Helping kids out of the closet, into the Attic

Interview and article prepared for the Philadelphia Business Journal, as filed last week, without edits, to run in yesterday’s editionthe_attic_drawing.jpg.

Dr. Carrie Jacobs works with kids who happen to be gay, and it seems to affect her fundraising.

“In 1993, no one was serving these kids,” said Jacobs, the executive director and co-founder of the Attic Youth Center. “We had trouble finding funders. Nobody wanted to be a ‘gay agency.”

The Attic, a home for lesbian, gay, bisexual and transgender youth, is celebrating its 15th year of operation.

For it, the non profit is hosting its Crystal Gala celebration on Nov. 15. Next week, on March 29, they’re having a preview party.

Though the Attic has solid funding from the William Penn Foundation and the Pew Charitable Trust, in additon to city money and private donors, the group hopes to expand but has been met with challenges, Jacobs said.

“The category that we get the least funding from is corporate,” she said. “Maybe I’m not reaching enough, but I think that means something.”

The organization started as just an eight week pilot program out of a spare room in a now-defunct Center City nonprofit.

More than 40 kids came for support during those first eight weeks, on the fourth floor. Practically the building’s attic, they thought.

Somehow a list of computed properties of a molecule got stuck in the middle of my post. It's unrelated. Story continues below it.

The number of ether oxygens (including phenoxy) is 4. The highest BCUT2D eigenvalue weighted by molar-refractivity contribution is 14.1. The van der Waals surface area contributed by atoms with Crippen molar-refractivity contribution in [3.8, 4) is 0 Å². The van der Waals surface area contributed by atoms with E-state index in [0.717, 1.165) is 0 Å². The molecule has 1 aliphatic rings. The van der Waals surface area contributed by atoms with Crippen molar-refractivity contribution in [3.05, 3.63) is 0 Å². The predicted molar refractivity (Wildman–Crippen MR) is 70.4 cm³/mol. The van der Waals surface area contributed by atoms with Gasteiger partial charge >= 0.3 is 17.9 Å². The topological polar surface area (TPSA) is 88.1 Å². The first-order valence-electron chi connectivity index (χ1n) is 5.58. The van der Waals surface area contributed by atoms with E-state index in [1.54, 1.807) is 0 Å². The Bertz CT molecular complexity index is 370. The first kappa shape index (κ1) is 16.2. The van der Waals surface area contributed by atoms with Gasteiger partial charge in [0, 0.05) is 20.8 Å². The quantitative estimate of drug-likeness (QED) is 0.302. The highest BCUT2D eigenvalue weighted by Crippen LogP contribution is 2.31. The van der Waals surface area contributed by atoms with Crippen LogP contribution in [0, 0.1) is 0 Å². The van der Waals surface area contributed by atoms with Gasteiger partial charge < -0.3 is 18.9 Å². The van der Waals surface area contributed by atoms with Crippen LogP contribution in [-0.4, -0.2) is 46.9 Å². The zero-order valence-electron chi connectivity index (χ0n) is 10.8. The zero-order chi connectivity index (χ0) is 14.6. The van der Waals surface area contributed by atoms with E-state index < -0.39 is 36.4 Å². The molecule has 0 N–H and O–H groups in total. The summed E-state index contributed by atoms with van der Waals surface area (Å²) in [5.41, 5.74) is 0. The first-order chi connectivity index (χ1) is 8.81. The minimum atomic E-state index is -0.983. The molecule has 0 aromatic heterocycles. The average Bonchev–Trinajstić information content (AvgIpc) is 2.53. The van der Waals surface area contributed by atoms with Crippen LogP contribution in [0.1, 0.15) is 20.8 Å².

“We couldn’t stop the project after that,” she said. The Attic Youth Center was born, though stigmas persisted.

The stereotype that AIDS was a gay epidemic lingered, charitable groups hesitated and corporate donors fled.

“Even the LGBT adult community in 1993, they were fighting the image that gay adults were recruiting young kids, so they wouldn’t help,” Jacobs said.

In time, as the group became further established and gay culture was more open, the Attic, too, found more support.

In 2000, the group got its own building, on 16th Street south of Locust. In that time, what started as a support group has morphed into a full service community center and social services agency, full of social activities and health and education programs, serving young people up to the age of 23.

“We’ve been so fortunate, it has been an amazing experience,” she said, “There are kids who I still know from the first day of the Attic. We are a home and family to them.”

They serve 100 kids a week and more than 10,000 in the past decade and a half. Likely more will come.

“Where kids suffer the most is the institutions that are charged with caring for them,” Jacobs said. “Like welfare and schools. without trianing, they’re really battered and abused. We’re here to help.”

See other reporting by Christopher Wink here.

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